Now…stick with me, if you will, I do intend to go somewhere with this. Many’s the time I’ve been asked, and indeed have asked myself, why I do what I do. Why do I battle the dreadly forces of the hein? Why place myself in such mortal peril on a nigh daily basis. Why risk my own death so often for so little reward?
Normally I cite duty (please hold your childish jokes until I’m out of the room), but when I see such a shameful death as this, duty falls to number two (again, save your sniggers until I’m out of earshot) You see, I have a strong sense of my own mortality, and I’d rather die in battle than in such an embarrassing manner as this man. Think of it. This man lived. He experienced…life. Surely no person’s life is a total waste, surely at some point in his life, this man touched the lives of others. All the memories, both good and bad, all the experiences, both good and bad, all the…forgive me for returning to the word…life…all the life snuffed out of him…whilst defecating in public. Yes, it is funny, but it is also rather sad.
And so, by doing battle with the evil nasties of this and other worlds, my death will most likely not be cause of ridicule, but of respect and perhaps celebration.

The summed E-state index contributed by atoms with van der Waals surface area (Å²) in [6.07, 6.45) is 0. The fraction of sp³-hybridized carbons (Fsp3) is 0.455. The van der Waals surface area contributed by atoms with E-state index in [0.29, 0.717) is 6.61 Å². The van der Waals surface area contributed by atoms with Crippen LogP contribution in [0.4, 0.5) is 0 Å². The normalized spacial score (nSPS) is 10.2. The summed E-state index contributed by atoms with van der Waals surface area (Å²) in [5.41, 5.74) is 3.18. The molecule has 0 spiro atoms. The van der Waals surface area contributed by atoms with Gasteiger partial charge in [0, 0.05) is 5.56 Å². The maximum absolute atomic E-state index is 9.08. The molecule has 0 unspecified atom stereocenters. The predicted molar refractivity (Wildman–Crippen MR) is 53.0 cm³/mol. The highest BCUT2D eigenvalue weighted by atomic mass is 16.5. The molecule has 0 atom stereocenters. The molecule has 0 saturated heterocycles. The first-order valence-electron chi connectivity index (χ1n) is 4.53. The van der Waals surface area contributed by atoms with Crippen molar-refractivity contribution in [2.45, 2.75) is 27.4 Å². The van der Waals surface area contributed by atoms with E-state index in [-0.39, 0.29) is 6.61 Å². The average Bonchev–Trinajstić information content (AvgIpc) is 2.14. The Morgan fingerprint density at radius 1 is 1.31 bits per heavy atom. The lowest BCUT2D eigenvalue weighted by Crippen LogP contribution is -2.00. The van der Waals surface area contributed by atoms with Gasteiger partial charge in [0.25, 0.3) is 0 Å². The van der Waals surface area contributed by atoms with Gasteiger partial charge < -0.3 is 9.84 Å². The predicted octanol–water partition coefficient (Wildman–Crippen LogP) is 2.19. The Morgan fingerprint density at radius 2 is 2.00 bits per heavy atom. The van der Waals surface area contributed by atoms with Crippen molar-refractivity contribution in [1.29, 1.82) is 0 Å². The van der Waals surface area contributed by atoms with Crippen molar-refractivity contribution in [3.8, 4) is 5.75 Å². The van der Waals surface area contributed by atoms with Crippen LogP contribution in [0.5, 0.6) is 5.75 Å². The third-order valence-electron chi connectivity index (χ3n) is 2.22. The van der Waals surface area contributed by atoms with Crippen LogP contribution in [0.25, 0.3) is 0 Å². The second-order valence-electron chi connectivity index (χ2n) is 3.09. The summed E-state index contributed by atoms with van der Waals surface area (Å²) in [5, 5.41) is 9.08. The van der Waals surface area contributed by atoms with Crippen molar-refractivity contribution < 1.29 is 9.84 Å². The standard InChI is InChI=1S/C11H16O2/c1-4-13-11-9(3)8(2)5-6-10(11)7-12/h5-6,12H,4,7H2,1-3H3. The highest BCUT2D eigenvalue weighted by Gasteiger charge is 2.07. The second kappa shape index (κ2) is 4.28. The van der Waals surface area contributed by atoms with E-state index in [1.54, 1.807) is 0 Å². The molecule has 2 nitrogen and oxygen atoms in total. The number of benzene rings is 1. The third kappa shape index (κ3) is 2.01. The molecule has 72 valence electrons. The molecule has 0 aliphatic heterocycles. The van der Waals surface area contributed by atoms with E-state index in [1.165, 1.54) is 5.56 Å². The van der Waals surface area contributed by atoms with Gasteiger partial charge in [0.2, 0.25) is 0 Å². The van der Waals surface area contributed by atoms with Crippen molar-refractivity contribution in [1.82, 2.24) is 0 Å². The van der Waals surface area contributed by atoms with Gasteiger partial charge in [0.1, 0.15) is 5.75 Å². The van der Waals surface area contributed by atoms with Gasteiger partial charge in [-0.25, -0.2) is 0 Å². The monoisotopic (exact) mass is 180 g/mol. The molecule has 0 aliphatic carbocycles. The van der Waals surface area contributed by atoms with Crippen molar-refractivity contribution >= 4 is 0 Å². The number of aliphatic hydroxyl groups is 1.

I say most likely, of course. It’s still possible I’ll die bunglingly. I wouldn’t be the first man or woman of adventure to die so.
There was Madam Collette Fachaud, who drunkenly passed out slumped on a chaise lounge, where she smothered herself in her own grandiose bosom.
There was Sir Christopher Fairbaron, who took a bet that he could eat 500 leprechaun testicles in one sitting without dying. How so many leprechaun testicles were collected is still a mystery, but suffice it to say that Sir Christopher lost the bet.
There was Mr. Allister Packard, who died whilst making a plaster casting of his engorged member for his lady love. In order to remain engorged long enough for the plaster to dry, he performed the Nopatik ritual of the blood spire. It takes a fair amount of dexterity, and normally Allister would be more than capable of performing it safely. That day, however, must have been an off day. He was found, dead of course, his head in a dried pail of plaster of Paris. To his credit, he was still erect. As far as I know, the woman the casting was intended for still has it upon her mantel.
These people were heroic. In their own lives, they saved countless others. And yet now, the best that can be said for them is that at least they did not die whilst making short between cars on the New York underground.